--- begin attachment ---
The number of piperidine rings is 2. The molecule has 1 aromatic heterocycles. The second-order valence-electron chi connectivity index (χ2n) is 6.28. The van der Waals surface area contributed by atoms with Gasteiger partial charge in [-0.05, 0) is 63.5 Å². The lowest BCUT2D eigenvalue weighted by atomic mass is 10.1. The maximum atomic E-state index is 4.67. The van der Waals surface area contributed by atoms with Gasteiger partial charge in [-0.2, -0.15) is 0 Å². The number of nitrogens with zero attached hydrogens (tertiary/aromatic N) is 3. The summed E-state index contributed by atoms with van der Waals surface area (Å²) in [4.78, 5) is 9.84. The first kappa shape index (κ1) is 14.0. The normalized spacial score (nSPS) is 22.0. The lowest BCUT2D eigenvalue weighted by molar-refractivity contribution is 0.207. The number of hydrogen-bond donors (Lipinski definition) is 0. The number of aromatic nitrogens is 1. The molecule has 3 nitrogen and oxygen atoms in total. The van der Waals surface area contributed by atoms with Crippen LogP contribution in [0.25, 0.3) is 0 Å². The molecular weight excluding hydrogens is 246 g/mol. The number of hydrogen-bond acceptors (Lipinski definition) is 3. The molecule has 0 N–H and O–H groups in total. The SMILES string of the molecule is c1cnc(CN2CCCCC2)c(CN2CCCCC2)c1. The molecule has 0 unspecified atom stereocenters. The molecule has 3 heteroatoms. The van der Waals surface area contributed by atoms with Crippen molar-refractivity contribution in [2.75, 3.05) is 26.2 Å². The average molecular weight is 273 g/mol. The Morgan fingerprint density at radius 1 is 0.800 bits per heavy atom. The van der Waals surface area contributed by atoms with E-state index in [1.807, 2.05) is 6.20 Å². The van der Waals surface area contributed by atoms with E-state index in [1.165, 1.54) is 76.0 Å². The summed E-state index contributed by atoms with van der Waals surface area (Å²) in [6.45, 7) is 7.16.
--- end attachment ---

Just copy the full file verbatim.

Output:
The number of piperidine rings is 2. The molecule has 1 aromatic heterocycles. The second-order valence-electron chi connectivity index (χ2n) is 6.28. The van der Waals surface area contributed by atoms with Gasteiger partial charge in [-0.05, 0) is 63.5 Å². The lowest BCUT2D eigenvalue weighted by atomic mass is 10.1. The maximum atomic E-state index is 4.67. The van der Waals surface area contributed by atoms with Gasteiger partial charge in [-0.2, -0.15) is 0 Å². The number of nitrogens with zero attached hydrogens (tertiary/aromatic N) is 3. The summed E-state index contributed by atoms with van der Waals surface area (Å²) in [4.78, 5) is 9.84. The first kappa shape index (κ1) is 14.0. The normalized spacial score (nSPS) is 22.0. The lowest BCUT2D eigenvalue weighted by molar-refractivity contribution is 0.207. The number of hydrogen-bond donors (Lipinski definition) is 0. The number of aromatic nitrogens is 1. The molecule has 3 nitrogen and oxygen atoms in total. The van der Waals surface area contributed by atoms with Crippen LogP contribution in [0.25, 0.3) is 0 Å². The molecular weight excluding hydrogens is 246 g/mol. The number of hydrogen-bond acceptors (Lipinski definition) is 3. The molecule has 0 N–H and O–H groups in total. The SMILES string of the molecule is c1cnc(CN2CCCCC2)c(CN2CCCCC2)c1. The molecule has 0 unspecified atom stereocenters. The molecule has 3 heteroatoms. The van der Waals surface area contributed by atoms with Crippen molar-refractivity contribution in [2.75, 3.05) is 26.2 Å². The average molecular weight is 273 g/mol. The Morgan fingerprint density at radius 1 is 0.800 bits per heavy atom. The van der Waals surface area contributed by atoms with E-state index in [1.807, 2.05) is 6.20 Å². The van der Waals surface area contributed by atoms with E-state index in [1.165, 1.54) is 76.0 Å². The summed E-state index contributed by atoms with van der Waals surface area (Å²) in [6.45, 7) is 7.16.